I had hoped to have a new, original story for this week’s submission, particularly since Nancy’s birthday is this week. Alas, things have been very busy preparing for a trip this week, and I have not had a chance to compose anything.
When I finished the first draft of Precocious by Design, I found that a couple of the characters had really grown on me, and had developed to play much larger roles in the story than originally intended. One of these was Katya, and the Epilogue revealed how her life had changed after the events of the story. Later, though, I found that I needed to show that moment in her life, and not just let one character imply it in retrospect. The result was the addition of the following chapter.
As a reminder, Katya worked as Katy, a “performer” for the Pretty Baby Dolls Agency, which was a nice euphemism for a highly specialized prostitute.
Summer, Monday morning
The summer day was milder than expected, bringing a short time of relief from the heat and the possibility of a pleasant Independence Day coming up. Faye sat at her desk, processing the various donations that had arrived over the weekend, and wondering how Lloyd’s first day back at full duty was going. The police psychologist had taken a while to finally clear him for a full return, and the desk job had been driving him crazy the whole time.
Ralph would be back to work soon, though the current prognosis was that he’d never go back to field detective work. Lloyd had probably found out who his new partner was already that morning, and she hoped God had graced him with someone easy to get along with. Barring unforeseen circumstances, he would probably keep the same partner until his retirement.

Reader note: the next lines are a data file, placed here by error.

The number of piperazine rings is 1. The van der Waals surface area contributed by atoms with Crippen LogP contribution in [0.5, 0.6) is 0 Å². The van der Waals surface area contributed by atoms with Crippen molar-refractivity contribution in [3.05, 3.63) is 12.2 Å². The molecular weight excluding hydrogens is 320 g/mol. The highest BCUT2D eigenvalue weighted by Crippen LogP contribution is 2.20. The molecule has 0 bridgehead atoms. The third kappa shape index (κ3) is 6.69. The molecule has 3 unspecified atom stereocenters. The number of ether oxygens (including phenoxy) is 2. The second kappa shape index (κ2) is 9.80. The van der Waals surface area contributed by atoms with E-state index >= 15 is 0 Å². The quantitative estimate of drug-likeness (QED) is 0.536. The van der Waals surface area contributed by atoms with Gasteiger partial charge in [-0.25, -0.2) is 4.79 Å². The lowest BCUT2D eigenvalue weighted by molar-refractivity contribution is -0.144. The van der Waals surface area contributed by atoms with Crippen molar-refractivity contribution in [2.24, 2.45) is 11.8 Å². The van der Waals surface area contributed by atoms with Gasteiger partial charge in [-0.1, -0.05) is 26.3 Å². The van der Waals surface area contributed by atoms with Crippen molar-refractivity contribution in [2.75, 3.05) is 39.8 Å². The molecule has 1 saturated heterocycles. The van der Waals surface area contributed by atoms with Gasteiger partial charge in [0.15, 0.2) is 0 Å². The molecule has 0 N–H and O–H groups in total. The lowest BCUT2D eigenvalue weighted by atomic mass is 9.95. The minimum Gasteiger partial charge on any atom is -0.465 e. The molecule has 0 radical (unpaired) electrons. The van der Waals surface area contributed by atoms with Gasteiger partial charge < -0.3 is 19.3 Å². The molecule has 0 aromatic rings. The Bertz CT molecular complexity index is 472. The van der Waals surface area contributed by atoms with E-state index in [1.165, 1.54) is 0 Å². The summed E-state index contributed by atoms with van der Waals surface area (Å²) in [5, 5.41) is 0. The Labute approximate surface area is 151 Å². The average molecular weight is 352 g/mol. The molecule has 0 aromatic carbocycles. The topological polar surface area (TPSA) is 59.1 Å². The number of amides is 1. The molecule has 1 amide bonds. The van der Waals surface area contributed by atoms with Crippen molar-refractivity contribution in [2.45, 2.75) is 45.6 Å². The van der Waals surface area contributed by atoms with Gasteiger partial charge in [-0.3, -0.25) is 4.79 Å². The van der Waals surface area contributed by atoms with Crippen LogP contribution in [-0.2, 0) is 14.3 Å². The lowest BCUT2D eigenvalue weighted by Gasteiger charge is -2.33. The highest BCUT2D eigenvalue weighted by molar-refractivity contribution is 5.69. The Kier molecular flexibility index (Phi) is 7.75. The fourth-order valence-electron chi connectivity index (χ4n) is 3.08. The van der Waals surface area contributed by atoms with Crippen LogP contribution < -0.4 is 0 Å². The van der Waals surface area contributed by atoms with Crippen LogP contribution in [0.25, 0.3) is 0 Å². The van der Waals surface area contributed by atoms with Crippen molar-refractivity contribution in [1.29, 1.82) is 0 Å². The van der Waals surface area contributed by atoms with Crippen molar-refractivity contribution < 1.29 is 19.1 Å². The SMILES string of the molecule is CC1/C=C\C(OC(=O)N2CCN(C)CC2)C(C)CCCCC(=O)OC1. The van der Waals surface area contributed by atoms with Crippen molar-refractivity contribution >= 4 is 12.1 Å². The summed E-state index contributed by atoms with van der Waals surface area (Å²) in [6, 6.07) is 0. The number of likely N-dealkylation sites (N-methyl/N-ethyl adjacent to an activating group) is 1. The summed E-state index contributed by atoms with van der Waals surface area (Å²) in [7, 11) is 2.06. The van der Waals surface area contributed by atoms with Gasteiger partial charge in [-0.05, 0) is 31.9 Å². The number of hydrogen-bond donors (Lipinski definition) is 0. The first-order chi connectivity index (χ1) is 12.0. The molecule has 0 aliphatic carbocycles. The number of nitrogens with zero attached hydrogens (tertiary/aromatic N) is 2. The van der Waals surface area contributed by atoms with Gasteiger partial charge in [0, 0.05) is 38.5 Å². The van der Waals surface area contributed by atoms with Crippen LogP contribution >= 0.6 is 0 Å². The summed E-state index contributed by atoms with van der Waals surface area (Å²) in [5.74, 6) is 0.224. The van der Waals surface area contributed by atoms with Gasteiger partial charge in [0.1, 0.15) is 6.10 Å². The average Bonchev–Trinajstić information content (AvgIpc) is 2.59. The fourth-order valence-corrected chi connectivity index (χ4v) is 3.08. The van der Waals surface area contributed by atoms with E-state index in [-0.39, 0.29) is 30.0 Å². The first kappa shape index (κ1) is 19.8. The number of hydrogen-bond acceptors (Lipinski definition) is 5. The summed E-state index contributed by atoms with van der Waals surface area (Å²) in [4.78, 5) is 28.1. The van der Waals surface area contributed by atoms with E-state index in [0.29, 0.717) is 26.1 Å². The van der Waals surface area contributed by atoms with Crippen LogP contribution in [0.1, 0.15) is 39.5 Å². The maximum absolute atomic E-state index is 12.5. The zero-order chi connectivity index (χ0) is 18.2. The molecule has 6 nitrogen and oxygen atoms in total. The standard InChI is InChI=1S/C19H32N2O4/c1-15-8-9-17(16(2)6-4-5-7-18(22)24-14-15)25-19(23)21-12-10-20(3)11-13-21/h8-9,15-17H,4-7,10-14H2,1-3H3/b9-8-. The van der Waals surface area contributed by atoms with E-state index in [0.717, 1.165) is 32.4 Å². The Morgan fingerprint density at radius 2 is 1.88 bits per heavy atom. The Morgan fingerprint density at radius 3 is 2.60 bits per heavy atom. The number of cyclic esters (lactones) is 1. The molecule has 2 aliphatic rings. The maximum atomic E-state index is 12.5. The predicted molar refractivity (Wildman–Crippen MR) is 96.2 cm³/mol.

Her phone warbled with the pattern of an in-house call. “Donations accounting, this is Faye,” she answered.
“Faye, this is Melissa in the lobby. There’s a visitor here for you.”
“A visitor? Who is it?”
“She says her name is Katya, and that she knows your husband.”
Katya? She tried to connect a face with the name, but came up blank. “I’ll be right out,” she said. Saving her work first, she toggled the computer over to the log-in screen and took off her phone headset. Melissa would have sent the visitor back to her desk if she’d asked, but until she knew who the person was, she didn’t want to okay someone to wander unescorted through the offices.
Rounding the corner into the lobby, Melissa met her at the door. “I don’t know about this girl,” she whispered. “She showed me some ID, but it had to be fake. There’s no way this girl is as old as she says she is.”
Katya stood as Faye stepped in front of the reception desk. “Mrs. Timmons; I don’t know if you remember me,” she said.
“You… were at the funeral, weren’t you?”
“Ilsa’s funeral; yes. I’m Katya Polinichenko. I was one of Ilsa’s… friends.” She looked down at the floor. “I’m sorry to bother you at work, but I didn’t know who else to talk to.”
“Polinichenko; okay, now I know who you are. I don’t think I ever heard you referred to by your first name. You were the one at the hospital that night. My husband went to see you and – was it Gary?”
“How did you know I worked here?”
“When your husband took Gary and me in for questioning, I saw your picture on his desk. You were standing in front of the sign for this building, so I checked the website and found you were listed as staff.”